- There is an extremely remote chance that HIV could be transmitted during “French” or deep, open-mouth kissing with an HIV-infected person if the HIV-infected person’s mouth or gums are bleeding.
- Tattooing or body piercing present a potential risk of HIV transmission, but no cases of HIV transmission from these activities have been documented. Only sterile equipment should be used for tattooing or body piercing.
- There have been a few documented cases in Europe and North Africa where infants have been infected by unsafe injections and then transmitted HIV to their mothers through breastfeeding. There have been no documented cases of this mode of transmission in the U.S.
HIV cannot reproduce outside the human body. It is not spread by:
- Air or water.
- Insects, including mosquitoes. Studies conducted by CDC researchers and others have shown no evidence of HIV transmission from insects.
- Saliva, tears, or sweat. There is no documented case of HIV being transmitted by spitting.
- Casual contact like shaking hands or sharing dishes.
- Closed-mouth or “social” kissing.
There is no cure for HIV/AIDS, but a variety of drugs can be used in combination to control the virus. Each of the classes of anti-HIV drugs blocks the virus in different ways. It’s best to combine at least three drugs from two different classes to avoid creating strains of HIV that are immune to single drugs. The classes of anti-HIV drugs include:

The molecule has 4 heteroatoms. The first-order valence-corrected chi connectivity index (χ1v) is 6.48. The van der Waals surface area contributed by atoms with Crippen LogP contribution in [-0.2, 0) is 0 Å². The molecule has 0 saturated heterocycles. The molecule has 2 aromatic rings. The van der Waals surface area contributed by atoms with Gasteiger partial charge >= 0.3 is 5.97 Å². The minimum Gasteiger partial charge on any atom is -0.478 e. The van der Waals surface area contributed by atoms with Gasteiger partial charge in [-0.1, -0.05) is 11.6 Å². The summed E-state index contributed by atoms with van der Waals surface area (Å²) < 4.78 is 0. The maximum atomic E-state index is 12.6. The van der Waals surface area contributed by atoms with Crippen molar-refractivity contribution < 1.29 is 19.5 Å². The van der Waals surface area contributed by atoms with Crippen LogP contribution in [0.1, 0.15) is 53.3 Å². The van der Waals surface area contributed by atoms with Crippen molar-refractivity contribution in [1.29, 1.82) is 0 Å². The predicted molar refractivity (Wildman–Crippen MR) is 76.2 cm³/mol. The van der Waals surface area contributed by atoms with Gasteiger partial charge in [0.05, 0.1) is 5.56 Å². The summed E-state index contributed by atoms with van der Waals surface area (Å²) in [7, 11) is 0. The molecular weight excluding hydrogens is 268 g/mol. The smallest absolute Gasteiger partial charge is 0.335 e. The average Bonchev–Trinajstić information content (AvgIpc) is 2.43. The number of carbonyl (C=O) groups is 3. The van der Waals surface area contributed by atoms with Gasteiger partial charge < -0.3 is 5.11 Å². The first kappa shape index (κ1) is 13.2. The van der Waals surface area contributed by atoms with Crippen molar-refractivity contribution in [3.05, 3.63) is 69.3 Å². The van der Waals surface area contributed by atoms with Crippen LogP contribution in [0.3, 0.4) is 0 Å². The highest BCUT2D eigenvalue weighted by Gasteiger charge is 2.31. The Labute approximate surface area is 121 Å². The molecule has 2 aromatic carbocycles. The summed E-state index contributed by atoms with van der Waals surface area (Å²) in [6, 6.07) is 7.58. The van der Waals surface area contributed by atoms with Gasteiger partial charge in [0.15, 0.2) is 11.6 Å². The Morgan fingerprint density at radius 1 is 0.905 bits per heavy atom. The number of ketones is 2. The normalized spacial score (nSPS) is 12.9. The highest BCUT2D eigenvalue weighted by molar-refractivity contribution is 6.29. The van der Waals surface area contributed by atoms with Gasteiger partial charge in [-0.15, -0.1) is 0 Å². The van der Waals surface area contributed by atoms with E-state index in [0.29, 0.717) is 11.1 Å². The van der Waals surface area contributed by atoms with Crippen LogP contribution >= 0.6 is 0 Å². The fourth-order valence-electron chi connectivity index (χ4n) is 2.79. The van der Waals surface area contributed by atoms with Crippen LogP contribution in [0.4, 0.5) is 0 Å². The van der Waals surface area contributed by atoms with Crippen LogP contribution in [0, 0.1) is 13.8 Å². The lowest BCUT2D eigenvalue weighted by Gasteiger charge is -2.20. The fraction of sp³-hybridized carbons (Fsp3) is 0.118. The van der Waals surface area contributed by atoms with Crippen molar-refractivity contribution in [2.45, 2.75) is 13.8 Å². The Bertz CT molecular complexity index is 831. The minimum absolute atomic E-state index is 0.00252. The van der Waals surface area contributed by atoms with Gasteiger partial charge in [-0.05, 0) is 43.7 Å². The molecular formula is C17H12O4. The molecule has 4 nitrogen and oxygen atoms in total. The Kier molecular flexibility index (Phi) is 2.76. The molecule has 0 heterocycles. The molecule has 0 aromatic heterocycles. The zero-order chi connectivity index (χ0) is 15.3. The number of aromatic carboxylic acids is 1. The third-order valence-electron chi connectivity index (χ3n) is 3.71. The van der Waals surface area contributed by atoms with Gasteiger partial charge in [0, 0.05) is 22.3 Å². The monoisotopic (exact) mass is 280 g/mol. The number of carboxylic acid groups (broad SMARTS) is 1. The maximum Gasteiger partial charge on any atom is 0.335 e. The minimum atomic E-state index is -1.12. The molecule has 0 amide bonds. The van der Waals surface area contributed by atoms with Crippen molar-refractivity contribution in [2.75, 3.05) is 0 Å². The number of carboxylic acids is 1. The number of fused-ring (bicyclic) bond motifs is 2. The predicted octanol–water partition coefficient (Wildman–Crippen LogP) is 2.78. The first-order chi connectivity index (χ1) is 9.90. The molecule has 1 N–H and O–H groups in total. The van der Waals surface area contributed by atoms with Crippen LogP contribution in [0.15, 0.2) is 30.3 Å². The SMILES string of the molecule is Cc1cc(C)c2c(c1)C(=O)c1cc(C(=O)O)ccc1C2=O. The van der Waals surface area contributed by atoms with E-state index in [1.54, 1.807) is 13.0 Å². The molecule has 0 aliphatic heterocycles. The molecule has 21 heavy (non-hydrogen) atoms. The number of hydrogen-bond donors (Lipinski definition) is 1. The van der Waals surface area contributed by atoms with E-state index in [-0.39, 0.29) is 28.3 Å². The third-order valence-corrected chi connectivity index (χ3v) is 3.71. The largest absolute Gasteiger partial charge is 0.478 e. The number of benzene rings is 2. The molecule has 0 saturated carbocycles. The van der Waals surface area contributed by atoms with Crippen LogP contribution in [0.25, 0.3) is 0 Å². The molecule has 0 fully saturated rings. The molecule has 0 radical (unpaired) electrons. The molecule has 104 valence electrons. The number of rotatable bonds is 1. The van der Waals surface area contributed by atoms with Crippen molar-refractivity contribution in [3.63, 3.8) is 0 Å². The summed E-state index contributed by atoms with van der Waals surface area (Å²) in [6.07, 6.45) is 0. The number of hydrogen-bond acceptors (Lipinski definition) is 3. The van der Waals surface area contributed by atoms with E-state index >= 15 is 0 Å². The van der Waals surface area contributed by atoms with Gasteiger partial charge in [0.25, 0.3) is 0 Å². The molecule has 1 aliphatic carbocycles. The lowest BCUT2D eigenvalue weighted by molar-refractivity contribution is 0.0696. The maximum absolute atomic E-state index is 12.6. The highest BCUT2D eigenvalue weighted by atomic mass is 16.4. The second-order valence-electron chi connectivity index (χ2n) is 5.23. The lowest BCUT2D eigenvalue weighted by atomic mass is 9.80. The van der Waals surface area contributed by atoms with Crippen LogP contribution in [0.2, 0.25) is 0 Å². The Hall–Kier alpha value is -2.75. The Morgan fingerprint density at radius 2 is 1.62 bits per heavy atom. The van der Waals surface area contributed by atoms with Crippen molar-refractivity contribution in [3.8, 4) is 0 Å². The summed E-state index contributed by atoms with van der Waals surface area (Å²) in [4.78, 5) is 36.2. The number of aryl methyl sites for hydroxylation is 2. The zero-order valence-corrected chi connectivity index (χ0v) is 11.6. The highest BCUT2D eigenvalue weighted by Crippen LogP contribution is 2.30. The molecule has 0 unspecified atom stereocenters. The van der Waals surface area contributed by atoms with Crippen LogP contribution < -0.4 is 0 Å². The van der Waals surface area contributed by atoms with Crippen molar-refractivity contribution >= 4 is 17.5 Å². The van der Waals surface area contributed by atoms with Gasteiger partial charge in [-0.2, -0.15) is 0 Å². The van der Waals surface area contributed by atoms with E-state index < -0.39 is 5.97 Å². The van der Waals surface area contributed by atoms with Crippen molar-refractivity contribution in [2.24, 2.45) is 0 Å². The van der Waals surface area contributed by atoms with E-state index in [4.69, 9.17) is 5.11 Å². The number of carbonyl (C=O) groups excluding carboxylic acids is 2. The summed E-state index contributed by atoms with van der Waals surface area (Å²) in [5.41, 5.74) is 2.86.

- Non-nucleoside reverse transcriptase inhibitors (NNRTIs). NNRTIs disable a protein needed by HIV to make copies of itself. Examples include efavirenz (Sustiva), etravirine (Intelence) and nevirapine (Viramune).
- Nucleoside reverse transcriptase inhibitors (NRTIs). NRTIs are faulty versions of building blocks that HIV needs to make copies of itself. Examples include Abacavir (Ziagen), and the combination drugs emtricitabine and tenofovir (Truvada), and lamivudine and zidovudine (Combivir).
- Protease inhibitors (PIs). PIs disable protease, another protein that HIV needs to make copies of itself. Examples include atazanavir (Reyataz), darunavir (Prezista), fosamprenavir (Lexiva) and ritonavir (Norvir).
- Entry or fusion inhibitors. These drugs block HIV’s entry into CD4 cells. Examples include enfuvirtide (Fuzeon) and maraviroc (Selzentry).
- Integrase inhibitors. Raltegravir (Isentress) works by disabling integrase, a protein that HIV uses to insert its genetic material into CD4 cells.
Current guidelines indicate that treatment should begin if:
- You have severe symptoms
- Your CD4 count is under 500
- You are pregnant
- You have HIV-related kidney disease
- You’re being treated for hepatitis B
Assistance from Board of World Mission – North America
Likewise Ministries is the Moravian Church’s response to “Go and do likewise” (Luke 10:36-37) in living out the Gospel as we care for and love those affected by HIV/AIDS.
If your congregation would like assistance with an HIV/AIDS education program or care program, contact the Moravian Board of World Mission – North America at http://moravianmission.org/aids-ministry/likewise-ministries/. The Board of World Mission staff and members of the HIV/AIDS Advisory Board are available to coordinate education and resources in congregations.
If your congregation is already engaged in any type of AIDS ministry, please send information about your programs and activities to the Board of World Mission. We would like to share and inspire other congregations.